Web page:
Concert Review: Ocean Liner, Gabriel Tajeu @ WorkPlay (2/7)

Posted February 10, 2014 by J Matthew Cobb in Reviews 1.0

Ocean Liner, Gabriel Tajeu bring acoustic intimate vibes to the stage

Indie folk band Ocean Liner – fronted by married couple Ben Smolin and Alison Smolin – is starting to get back into the swing of things as an active recording act. Their last big musical date was last year in July when Florence, Ala. band The Bear opened for them at Birmingham’s WorkPlay. Their latest gig as parents of a baby girl has their schedule a bit preoccupied, but they are making room for their love of music. Two EPs (The Need for Sleep, David Cooper, Sr.) have already showed up on digital music platforms since the release of their self-titled debut album, and they are currently hard-at-work on their follow-up album.

The Smolin duo returned to the intimate theater inside WorkPlay to give their devout fans more of their deep-thought poetry in motion. Opening for them was folk/R&B singer-songwriter Gabriel Tajeu. Already making his rounds as an indomitable presence on the local Birmingham music scene, Tajeu has earned significant praise for his debut LP Finding My Way, which was released last year. mentioned it as one of the “best albums of 2013,” while the latest music video for “Darlin’ Please” has become something of a viral video after earning over three thousand hits in just two weeks of being uploaded. Tajeu presented a shrunk down, acoustic-laden version of the gigantic full band production amassed on his album before the Friday cluster inside WorkPlay. With a songwriter’s style that flirts with John Mayer sensitivity and Stevie Wonder imagination, Tajeu was in great form as he worked his magic on guitar alongside talented guitarist Allen Stone and percussionist Dave Crenshaw. “Self Righteous,” “Patience” and “Darlin’ Please” allowed Tajeu to croon with the dreamy romance of Musiq Soulchild while uptempo workouts like “Something It Ain’t” and “Raindrops” allowed him to liven up the atmosphere with light lounge funk. The audience reception to Tajeu’s music seemed to bear a deadpan pulse of coffee shop acoustic sets, but the overly-relaxed crowd was quickly awakened by his beckoned call to show off their dance moves on “How Do I Tell Her.” One couple even slow danced to “Darlin’ Please” as if they had been transported back to their senior prom night. As Tajeu closed his set with “Raindrops,” Crenshaw showed off a foot-stomping percussion solo that stirred up the crowd. It was a short moment, but one that gave Tajeu’s set an extra highlight to remember.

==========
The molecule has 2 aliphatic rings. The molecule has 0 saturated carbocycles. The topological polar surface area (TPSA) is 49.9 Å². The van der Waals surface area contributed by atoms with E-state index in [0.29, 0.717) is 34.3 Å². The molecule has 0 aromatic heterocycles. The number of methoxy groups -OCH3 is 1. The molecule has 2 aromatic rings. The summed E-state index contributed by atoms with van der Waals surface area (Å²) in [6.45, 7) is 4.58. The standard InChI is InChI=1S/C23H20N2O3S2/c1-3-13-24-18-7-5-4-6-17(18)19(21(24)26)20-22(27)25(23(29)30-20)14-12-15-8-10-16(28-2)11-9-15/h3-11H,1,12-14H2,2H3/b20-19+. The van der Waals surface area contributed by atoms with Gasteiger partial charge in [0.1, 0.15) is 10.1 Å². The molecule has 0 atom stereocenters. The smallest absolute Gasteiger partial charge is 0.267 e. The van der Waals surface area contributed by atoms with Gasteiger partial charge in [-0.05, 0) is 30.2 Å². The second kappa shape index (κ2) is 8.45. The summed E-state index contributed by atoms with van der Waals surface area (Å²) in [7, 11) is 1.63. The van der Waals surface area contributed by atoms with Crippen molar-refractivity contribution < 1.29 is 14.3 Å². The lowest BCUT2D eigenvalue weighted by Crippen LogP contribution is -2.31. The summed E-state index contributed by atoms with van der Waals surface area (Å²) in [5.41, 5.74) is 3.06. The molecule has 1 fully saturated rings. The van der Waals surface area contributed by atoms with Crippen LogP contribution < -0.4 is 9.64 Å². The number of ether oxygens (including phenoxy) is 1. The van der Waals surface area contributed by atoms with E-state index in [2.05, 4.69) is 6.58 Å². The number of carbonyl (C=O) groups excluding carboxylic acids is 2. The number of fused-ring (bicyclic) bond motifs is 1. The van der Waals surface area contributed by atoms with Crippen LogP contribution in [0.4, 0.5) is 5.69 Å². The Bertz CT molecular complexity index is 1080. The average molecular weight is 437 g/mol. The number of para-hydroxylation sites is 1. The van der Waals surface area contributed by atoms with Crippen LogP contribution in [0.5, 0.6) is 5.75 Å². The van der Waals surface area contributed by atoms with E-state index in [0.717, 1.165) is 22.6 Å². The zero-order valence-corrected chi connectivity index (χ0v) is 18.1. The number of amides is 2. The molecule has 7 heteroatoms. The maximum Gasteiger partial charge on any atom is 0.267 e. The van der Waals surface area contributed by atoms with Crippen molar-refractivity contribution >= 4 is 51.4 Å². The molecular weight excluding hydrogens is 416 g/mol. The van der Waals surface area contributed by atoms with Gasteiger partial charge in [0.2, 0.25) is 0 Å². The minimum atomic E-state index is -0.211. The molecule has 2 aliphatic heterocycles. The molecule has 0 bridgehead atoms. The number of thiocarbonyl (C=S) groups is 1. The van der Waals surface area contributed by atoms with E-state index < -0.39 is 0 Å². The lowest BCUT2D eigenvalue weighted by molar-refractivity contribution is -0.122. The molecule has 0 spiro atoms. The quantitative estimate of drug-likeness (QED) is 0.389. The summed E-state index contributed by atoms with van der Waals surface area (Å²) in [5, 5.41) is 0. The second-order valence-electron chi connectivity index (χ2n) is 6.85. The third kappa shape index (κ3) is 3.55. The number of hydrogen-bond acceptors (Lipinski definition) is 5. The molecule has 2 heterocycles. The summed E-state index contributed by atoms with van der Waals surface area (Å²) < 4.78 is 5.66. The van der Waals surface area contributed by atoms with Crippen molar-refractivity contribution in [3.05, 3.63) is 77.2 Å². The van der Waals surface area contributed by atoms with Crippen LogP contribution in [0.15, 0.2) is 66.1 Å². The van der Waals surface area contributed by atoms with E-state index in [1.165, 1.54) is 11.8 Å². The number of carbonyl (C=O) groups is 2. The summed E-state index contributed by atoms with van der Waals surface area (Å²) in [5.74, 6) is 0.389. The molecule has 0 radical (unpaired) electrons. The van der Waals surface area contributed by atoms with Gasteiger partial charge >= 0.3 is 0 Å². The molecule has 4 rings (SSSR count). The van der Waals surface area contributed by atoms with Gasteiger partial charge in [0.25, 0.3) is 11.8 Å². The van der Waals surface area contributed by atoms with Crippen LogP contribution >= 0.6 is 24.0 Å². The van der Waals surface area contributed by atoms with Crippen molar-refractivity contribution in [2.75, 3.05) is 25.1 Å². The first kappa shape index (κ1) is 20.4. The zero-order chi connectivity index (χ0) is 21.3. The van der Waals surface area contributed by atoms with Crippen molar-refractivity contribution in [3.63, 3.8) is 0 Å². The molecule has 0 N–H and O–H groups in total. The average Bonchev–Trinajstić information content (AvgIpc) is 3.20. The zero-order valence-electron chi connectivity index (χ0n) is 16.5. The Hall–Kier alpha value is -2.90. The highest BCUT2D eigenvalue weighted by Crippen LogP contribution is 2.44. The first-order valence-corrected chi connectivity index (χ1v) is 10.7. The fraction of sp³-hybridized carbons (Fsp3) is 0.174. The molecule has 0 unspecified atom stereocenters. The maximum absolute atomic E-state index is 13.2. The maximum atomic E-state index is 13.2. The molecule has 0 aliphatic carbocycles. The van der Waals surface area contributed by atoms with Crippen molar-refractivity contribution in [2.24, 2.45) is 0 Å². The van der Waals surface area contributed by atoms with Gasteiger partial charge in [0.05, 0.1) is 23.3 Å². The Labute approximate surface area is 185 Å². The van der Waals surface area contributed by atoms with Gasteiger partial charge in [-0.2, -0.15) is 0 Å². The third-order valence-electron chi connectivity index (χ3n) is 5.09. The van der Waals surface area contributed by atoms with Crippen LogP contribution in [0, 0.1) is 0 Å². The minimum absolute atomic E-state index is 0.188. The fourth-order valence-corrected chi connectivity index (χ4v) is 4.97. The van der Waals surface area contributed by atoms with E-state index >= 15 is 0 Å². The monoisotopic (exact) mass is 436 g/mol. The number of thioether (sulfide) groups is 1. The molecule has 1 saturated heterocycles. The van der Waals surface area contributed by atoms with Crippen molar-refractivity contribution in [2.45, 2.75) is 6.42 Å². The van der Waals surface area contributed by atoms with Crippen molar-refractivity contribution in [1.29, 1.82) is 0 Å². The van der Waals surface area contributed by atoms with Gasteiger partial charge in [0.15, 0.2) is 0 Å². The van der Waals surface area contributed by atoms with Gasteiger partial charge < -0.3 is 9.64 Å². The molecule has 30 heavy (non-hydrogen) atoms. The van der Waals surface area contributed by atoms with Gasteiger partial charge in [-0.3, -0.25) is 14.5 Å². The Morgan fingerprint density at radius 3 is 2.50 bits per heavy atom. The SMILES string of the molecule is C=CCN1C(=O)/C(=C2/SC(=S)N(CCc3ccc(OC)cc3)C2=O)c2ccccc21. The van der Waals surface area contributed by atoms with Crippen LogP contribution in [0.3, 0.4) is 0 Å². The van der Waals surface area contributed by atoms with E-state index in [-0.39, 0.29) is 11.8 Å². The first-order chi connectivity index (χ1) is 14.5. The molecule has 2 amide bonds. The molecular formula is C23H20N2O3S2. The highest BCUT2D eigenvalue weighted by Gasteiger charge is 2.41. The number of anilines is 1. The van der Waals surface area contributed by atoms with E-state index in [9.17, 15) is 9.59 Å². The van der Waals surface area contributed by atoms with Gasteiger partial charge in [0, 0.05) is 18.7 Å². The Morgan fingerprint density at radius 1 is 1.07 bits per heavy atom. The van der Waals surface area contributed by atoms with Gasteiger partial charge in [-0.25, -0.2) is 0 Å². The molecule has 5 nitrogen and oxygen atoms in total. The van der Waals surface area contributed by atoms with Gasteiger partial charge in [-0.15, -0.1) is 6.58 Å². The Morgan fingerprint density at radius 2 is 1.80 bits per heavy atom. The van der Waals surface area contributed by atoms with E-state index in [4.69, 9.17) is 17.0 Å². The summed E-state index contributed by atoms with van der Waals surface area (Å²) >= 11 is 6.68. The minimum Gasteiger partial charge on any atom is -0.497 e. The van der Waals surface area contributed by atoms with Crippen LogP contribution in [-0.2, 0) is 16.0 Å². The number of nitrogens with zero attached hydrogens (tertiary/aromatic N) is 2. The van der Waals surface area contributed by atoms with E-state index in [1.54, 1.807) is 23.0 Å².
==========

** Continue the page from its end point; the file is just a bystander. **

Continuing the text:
With much of their set surrounding their 2013 album, Ocean Liner opened up their set with “Nice Things,” the opening single from their David Cooper, Sr. EP.  Inside the classic rock workout, the surfer-looking frontman shoots down minimalism and opts for the finer things in life. Indie rock band jams akin to the Black Keys highlight the momentum inside “Tell It Like It Is” and “Rich White Kids,” which properly showcases the dexterity of Allison’s strong drumming. Later on, frontman Ben Smolin gives the crowd ample warning concerning the gloomy content that would invade much of their set. That unique storytelling, a perfect fit on Ben’s emotive wails and Chris Martin-esque falsetto, along with Alison’s supportive harmonization works out well on “Dustbowl, “Swan Song” and the adult-contemporary movements of “Drowning.”

Hard-to-digest messages pertaining to death ring aloud on “Suicide.” On the frank composition, Ben – standing all alone – plays a warm Kings of Leon-drenched melody on his acoustic guitar on top of lyrical elements that seem bothersome and creepy. It isn’t until he closes the claustrophobic tune that the story discovers its timely gasp of fresh air (“When I stood on the edge and I looked down/I decided that I’d just stick around.”) On a previously unreleased song from their upcoming LP, the two harmonized literally about being in love “‘til death to us part” as they sung about “dying together.”

The Smolin duo originally were a part of a Coldplay-meets-U2 indie rock band named To Light a Fire, which made regional noise and started to mushroom into one of Alabama’s rising acts before they went on an abrupt hiatus. Anyone with a good memory of those eclectic performances will take a good look at the two-member ensemble of Ocean Liner and question if there needs to be an extra musician on deck. The two seem to be at peace by themselves and try their hardest to keep their set from feeling disorganized as they move from once space to the next: Ben shifting from guitar to keys; Allison moving from drums to stand-alone mic. But to keep the fluidity of the show from caving in, it may be time to add in an extra player. Later in their set, Ben mentioned that the twosome was going to try weaving a full band into their future live sets. If shock and awe were on the tip of certain tongues, Ben numbed the pain by stating that they would keep their more intimate, acoustic numbers in place. If there was one major quip to highlight about Ocean Liner, it would be Allison’s body language when in front. Regardless of how unreceptive the crowd is or how small the role is, a frontman or frontlady must never stand with their hands crossed.



Date: February 7, 2014
Location: Workplay Theater, Birmingham, Ala.
Tickets: $10

About the Author

J Matthew Cobb

Managing editor of HiFi Magazine


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